Top IT stories of 2010 - February

Changes at Zain, Mobile World Congress in Barcelona, and Oracle acquiring

Tags: 2010retrospective
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Top IT stories of 2010 - February Saad Al Barrak stepped down from Zain (ITU)
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By  Mark Sutton Published  December 23, 2010

February 2010 opened with the news that Zain CEO Saad Al Barrak had resigned from the company. Barrak had guided the operator for eight years, during which time Zain expanded dramatically in international markets.

The previous year, 2009, had been difficult for the company however, as Zain tried to shed the majority of its African operations from July 2009, followed by a failed bid for Palestine's Paltel Group. Kuwaiti business conglomerate the Kharafi Group, a major Zain shareholder also tried to sell its stake in the operator. Barrak was replaced by Nabil Bin Salama, a former Minister of Communication, Electricity and Water in Kuwait.

Elsewhere for telcos, Etisalat reported a profit for 2009 of $2.4 billion, while Tata Communications announced that its TGN Gulf Cable system, a 4,469km cable to connect operators including Bahrain Internet Exchange, Nawras of Oman, Qatar Telecom, Mobily of Saudi Arabia and Etisalat to Tata Global Network would be completed in 2011.

Etisalat did not have it all its own way however, as Dubai Municipality announced that it had selected Du as the exclusive mobile and BlackBerry smartphone provider for 4,000 Dubai Municipality employees.

February also saw the annual telecoms industry gathering at the Mobile World Congress in Barcelona. The event saw some notable launches, with Microsoft announcing its Windows Phone 7 Series mobile OS there. The operating system was touted as bringing  a new holistic design, including new interface, new core applications and improved ecosystem for OEMs, developers and operators.

Vodafone looked to developing markets, with the launch of two new low cost handsets priced at $15 and $20, with Qatar and Turkey cited among the first ten countries to receive the Vodafone 150 and Vodafone 250 mobiles.

Qtel announced plans to open a Mobile Entertainment Forum (MEF) office in Doha at MWC. The centre is intended to boost the amount of locally produced content and applications for mobile devices.

MWC also saw the launch of Wholesale Applications Community, an alliance of operators and several hardware vendors, that aims to develop an open platform that will deliver applications to all mobile phone users in the world, regardless of device. The WAC is intended to make it easier for developers to create mobile applications that will work on any device.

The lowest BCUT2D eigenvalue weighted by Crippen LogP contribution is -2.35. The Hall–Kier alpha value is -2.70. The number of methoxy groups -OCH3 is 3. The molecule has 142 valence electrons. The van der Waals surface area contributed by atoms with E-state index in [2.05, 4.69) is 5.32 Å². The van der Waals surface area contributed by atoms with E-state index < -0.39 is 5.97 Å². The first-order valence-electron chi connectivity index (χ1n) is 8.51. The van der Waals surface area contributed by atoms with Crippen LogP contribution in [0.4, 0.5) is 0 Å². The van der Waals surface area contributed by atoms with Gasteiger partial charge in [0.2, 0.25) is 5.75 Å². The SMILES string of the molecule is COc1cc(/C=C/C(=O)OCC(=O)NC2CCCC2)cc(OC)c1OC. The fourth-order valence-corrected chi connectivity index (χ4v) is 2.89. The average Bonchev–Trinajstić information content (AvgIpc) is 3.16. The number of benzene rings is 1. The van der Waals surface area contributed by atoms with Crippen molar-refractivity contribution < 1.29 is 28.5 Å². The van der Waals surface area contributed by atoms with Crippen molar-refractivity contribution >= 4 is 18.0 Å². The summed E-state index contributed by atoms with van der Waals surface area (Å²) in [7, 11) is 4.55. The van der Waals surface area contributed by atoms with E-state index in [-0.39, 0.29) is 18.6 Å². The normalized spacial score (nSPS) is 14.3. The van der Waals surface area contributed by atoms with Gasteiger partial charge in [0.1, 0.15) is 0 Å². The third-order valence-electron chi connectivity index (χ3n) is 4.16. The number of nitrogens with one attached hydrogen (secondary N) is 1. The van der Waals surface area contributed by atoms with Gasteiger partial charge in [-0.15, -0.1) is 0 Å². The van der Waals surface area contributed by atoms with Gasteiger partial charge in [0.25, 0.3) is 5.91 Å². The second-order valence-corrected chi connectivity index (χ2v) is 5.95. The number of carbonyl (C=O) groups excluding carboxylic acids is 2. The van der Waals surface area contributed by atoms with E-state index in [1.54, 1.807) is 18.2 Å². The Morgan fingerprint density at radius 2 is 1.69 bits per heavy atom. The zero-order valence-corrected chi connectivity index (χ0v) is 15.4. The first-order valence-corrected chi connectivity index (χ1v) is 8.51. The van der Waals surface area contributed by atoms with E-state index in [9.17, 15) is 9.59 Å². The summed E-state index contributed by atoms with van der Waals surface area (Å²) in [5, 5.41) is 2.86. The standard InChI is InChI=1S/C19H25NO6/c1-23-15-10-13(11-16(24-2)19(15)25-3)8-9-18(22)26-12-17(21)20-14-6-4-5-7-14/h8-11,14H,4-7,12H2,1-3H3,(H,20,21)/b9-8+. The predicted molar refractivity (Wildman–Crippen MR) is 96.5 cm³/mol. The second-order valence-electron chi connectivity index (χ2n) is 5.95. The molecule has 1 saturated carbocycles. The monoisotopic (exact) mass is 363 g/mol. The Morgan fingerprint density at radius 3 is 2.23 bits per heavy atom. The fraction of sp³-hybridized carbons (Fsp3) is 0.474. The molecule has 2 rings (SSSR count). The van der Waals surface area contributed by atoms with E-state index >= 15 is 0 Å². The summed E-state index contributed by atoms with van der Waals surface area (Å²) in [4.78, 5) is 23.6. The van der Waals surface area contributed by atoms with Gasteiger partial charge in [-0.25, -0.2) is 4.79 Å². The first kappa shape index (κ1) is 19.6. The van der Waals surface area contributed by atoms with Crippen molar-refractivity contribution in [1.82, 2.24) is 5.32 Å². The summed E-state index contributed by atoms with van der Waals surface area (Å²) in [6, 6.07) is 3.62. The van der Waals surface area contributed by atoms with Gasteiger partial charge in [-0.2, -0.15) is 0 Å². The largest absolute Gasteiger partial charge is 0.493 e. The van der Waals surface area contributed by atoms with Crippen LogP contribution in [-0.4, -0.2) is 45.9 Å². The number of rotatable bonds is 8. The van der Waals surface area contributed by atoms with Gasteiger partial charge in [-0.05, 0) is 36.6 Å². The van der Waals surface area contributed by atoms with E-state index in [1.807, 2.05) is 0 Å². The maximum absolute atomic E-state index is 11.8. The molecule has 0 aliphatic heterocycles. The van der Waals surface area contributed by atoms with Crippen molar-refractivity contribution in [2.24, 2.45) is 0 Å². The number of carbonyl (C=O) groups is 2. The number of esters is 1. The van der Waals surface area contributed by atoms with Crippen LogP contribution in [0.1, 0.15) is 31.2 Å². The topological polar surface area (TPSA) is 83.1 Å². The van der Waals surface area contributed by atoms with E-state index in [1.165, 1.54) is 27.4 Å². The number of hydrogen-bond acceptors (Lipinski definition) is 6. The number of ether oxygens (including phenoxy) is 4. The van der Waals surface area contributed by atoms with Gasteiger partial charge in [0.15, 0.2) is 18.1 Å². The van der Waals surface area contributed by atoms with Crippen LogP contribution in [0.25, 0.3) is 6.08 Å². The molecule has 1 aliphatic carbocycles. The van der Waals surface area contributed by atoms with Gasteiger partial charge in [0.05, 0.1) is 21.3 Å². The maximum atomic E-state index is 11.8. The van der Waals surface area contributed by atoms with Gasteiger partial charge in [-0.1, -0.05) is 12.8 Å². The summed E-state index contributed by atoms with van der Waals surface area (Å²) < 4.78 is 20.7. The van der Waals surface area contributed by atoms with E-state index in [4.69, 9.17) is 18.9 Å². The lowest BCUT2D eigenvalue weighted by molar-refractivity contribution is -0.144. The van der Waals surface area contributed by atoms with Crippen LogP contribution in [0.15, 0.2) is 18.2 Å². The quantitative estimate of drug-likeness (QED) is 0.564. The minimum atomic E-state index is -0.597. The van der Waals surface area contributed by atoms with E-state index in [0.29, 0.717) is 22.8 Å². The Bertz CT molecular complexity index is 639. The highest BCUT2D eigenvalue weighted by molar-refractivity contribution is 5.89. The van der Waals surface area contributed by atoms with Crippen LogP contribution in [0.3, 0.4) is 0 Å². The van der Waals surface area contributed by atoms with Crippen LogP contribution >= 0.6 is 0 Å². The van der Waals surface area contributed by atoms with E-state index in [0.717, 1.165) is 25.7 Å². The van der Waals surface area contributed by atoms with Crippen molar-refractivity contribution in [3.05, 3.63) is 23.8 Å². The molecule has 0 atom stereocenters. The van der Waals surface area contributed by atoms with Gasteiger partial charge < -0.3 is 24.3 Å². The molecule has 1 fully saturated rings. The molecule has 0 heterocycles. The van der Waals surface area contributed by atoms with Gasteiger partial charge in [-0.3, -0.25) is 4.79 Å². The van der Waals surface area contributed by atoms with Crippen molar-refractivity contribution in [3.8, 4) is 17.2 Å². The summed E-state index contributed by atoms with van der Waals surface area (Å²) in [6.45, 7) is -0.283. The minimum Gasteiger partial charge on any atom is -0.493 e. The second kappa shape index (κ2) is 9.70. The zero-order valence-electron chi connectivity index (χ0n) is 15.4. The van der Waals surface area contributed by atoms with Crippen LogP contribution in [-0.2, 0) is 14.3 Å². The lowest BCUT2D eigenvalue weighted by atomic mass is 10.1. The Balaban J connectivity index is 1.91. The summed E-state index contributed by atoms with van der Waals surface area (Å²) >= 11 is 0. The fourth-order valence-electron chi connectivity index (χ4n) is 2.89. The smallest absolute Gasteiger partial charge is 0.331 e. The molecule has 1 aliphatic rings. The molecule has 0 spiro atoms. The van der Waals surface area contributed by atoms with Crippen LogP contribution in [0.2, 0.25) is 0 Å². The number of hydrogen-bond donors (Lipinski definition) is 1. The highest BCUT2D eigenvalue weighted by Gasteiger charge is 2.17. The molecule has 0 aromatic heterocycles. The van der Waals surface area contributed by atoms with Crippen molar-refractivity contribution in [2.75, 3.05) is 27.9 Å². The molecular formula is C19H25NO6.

Ahead of the MWC, Nokia also took steps to help mobile developers, by making the code for the Symbian OS open source. Nokia said that by making Symbian, the world's most popular smartphone operating system, open source, it would help boost innovation in the mobile sector, although many saw it as a move to stay competitive against other mobile platforms like Google Android and the Apple iPhone.

In the corporate sector, Oracle was on the acquisition trail once again, with the purchase of SOA specialist AmberPoint and telecoms solution provider Convergin. Oracle said that AmberPoint's SOA management products would build on Oracle's Fusion Middleware, while the Convergin J2EE-based Service Broker platform would be complementary to its telecoms portfolio.

As another indicator of how much competition is heating up between the top tier vendors, Cisco announced that it intended to ditch long term partner HP. Cisco stated its intention not to renew HP's reseller contract due to increased competition between the two in the data centre sector, particularly after HP's purchase of 3Com and Cisco's launch of its Unified Computing System data centre offerings.

In Egypt, Avaya and the National Telecommunications Institute of Egypt (NTI) signed an agreement to create a training centre to train graduates and engineers on Avaya technology, to boost the skills base for IP-based communications in the country.

Egypt was also fingered as the country worst affected by the Kneber botnet that has control of 75,000 systems around the world, according to US-based internet security firm NetWitness. The company said that Egypt accounted for one tenth of all infected PCs in the 75,000 strong botnet, which was gathering login credentials to online financial systems, social networking sites and email systems. Saudi Arabia was identified as the third worst infected country in the net.

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2010 retrospective